3.2.5. Intervention

The Intervention element indicates the ways in which interventions are designed and delivered. Interventions to promote PA may consist of one or multiple components, provided through one or multiple modes of delivery. The intervention implemented in PROMOTE (Figure 2) was developed according to the recommendations by the World Health Organization [58] and the American College of Sports Medicine [59]. It was delivered at participants’ homes as well as within the community, comprising individually tailored brochures with PA recommendations, web-based diaries, activity trackers, a web-based forum, as well as weekly group meetings. To take account of the participatory components of the interventions implemented in TECHNOLOGY (Figure 3), OUTDOOR ACTIVE (Figure 4), and AFOOT (Figure 6), the boxes on Intervention were refined by adding further elements. In AFOOT (Figure 6), the box on Intervention comprises four consecutive elements: (1) The development of the guidelines for intersectoral policy action based on findings of a literature search as well as interviews and workshops with local stakeholders, (2) a simulation of the implementation of the guidelines by means of role-playing games, (3) a revision of the guidelines to increase user-friendliness, as well as (4) their comprehensive and in-depth implementation.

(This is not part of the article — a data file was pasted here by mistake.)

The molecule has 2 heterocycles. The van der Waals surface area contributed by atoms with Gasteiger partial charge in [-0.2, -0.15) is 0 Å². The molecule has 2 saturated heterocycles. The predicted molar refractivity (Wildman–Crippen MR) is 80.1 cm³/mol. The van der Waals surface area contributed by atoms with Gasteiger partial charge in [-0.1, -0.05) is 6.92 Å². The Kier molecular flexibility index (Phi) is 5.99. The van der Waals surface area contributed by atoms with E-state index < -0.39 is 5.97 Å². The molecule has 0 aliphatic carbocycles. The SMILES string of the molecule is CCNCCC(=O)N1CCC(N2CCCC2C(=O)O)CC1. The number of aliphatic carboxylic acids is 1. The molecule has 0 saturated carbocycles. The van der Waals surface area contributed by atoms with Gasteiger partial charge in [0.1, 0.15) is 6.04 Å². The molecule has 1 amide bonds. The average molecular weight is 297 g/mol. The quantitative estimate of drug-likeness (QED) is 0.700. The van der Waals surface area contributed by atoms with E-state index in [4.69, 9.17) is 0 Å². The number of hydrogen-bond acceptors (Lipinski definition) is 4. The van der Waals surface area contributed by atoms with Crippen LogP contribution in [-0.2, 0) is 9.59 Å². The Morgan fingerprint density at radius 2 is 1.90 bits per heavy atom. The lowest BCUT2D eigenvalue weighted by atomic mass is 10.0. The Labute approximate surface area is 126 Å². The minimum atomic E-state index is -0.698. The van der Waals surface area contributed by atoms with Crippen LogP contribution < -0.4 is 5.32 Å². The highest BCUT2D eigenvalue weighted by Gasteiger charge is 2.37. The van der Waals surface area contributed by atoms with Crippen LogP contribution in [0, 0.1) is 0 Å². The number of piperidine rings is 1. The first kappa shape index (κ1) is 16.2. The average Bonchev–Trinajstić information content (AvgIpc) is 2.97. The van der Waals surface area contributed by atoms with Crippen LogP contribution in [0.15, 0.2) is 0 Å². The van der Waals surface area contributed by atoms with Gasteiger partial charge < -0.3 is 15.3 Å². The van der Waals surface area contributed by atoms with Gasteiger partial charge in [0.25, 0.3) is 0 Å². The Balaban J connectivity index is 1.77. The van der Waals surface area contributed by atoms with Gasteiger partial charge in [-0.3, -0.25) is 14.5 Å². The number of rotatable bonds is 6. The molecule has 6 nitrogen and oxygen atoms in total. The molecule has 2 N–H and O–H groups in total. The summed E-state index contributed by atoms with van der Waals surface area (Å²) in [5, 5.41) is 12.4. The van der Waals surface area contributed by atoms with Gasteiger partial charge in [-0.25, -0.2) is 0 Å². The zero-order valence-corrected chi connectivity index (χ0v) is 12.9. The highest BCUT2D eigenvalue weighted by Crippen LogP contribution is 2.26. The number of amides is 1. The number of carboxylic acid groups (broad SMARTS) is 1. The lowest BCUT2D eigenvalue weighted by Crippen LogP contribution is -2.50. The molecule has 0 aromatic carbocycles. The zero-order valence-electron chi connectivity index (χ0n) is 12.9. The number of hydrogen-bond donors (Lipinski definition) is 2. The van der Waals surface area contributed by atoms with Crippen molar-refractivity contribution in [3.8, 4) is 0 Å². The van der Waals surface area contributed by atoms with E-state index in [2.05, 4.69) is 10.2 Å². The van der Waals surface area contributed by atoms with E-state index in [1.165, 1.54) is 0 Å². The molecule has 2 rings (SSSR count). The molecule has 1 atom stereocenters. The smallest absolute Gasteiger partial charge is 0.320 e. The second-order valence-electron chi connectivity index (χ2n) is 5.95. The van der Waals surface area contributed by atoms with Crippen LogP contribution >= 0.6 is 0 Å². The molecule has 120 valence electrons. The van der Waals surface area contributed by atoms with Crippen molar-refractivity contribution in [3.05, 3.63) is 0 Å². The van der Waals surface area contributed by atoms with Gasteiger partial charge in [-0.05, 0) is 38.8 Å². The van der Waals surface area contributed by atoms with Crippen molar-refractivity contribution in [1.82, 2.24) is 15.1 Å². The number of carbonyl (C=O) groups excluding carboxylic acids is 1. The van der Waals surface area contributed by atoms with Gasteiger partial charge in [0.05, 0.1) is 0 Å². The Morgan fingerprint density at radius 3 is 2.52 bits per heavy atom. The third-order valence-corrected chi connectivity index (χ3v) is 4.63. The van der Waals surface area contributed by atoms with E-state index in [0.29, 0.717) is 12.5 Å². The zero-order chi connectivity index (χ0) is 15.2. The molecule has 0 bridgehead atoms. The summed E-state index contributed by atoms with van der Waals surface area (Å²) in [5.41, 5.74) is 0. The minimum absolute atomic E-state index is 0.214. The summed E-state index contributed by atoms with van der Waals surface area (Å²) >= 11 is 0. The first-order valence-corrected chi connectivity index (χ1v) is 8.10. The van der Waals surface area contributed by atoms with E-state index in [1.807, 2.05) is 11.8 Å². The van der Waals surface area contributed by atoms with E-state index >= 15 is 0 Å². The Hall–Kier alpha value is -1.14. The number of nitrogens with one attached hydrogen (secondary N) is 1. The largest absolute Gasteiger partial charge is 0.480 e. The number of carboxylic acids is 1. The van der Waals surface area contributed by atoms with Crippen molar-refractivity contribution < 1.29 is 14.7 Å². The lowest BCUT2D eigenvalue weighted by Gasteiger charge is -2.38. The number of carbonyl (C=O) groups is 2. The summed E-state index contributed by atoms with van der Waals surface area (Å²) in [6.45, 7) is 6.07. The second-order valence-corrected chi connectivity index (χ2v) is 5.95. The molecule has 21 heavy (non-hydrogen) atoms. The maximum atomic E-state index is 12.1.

3.2.6. Outcome Evaluation

The Outcome evaluation element indicates which and how intervention effects are measured. This may include changes in individual PA behavior and related health outcomes, as well as changes in individual or contextual predictors of PA behavior. The intervention implemented in PROMOTE (Figure 2) is evaluated for its impact on changes in objectively and subjectively measured PA level, determinants of PA, such as intentions and self-efficacy, as well as indicators of healthy ageing, such as physical fitness and quality of life. The intervention in RTC (Figure 5) is evaluated for its impact on changes in Community Readiness scores representing the communities’ capacities for PA. Since RTC comprises two rounds of outcome evaluation for assessing the effects of two rounds of intervention, two Outcome evaluation elements are included in the model. In AFOOT (Figure 6), the Outcome evaluation element includes the assessment of the effects of the comprehensive implementation by means of awareness among local administrative and policy actors, as well as changes in administrative routines. Furthermore, the element includes the evaluation of the in-depth implementation focusing on established capacities and actionable knowledge, as well as changes in administrative routines, public space, and mobility behavior among the elderly population living in a community defined as urban transition lab.

3.2.7. Study Participation